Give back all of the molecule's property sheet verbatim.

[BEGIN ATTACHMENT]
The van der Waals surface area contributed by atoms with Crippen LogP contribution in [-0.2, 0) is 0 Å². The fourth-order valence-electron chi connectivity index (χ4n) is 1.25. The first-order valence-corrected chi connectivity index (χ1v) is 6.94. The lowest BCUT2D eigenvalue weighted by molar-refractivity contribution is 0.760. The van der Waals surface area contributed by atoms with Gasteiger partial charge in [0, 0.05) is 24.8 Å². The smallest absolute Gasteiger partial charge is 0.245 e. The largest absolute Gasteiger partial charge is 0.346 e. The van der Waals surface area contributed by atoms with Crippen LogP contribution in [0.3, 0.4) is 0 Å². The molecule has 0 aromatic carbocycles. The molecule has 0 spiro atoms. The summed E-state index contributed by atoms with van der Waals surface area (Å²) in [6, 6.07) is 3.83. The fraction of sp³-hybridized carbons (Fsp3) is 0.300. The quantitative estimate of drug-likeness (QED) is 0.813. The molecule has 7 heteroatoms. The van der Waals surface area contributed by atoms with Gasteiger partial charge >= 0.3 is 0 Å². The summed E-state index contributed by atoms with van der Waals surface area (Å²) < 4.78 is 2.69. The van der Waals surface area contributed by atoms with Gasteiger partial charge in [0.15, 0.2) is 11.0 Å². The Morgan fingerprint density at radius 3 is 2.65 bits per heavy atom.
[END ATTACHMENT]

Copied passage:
The van der Waals surface area contributed by atoms with Crippen LogP contribution in [-0.2, 0) is 0 Å². The fourth-order valence-electron chi connectivity index (χ4n) is 1.25. The first-order valence-corrected chi connectivity index (χ1v) is 6.94. The lowest BCUT2D eigenvalue weighted by molar-refractivity contribution is 0.760. The van der Waals surface area contributed by atoms with Gasteiger partial charge in [0, 0.05) is 24.8 Å². The smallest absolute Gasteiger partial charge is 0.245 e. The largest absolute Gasteiger partial charge is 0.346 e. The van der Waals surface area contributed by atoms with Crippen LogP contribution in [0.3, 0.4) is 0 Å². The molecule has 0 aromatic carbocycles. The molecule has 0 spiro atoms. The summed E-state index contributed by atoms with van der Waals surface area (Å²) in [6, 6.07) is 3.83. The fraction of sp³-hybridized carbons (Fsp3) is 0.300. The quantitative estimate of drug-likeness (QED) is 0.813. The molecule has 7 heteroatoms. The van der Waals surface area contributed by atoms with Gasteiger partial charge >= 0.3 is 0 Å². The summed E-state index contributed by atoms with van der Waals surface area (Å²) < 4.78 is 2.69. The van der Waals surface area contributed by atoms with Gasteiger partial charge in [0.15, 0.2) is 11.0 Å². The Morgan fingerprint density at radius 3 is 2.65 bits per heavy atom.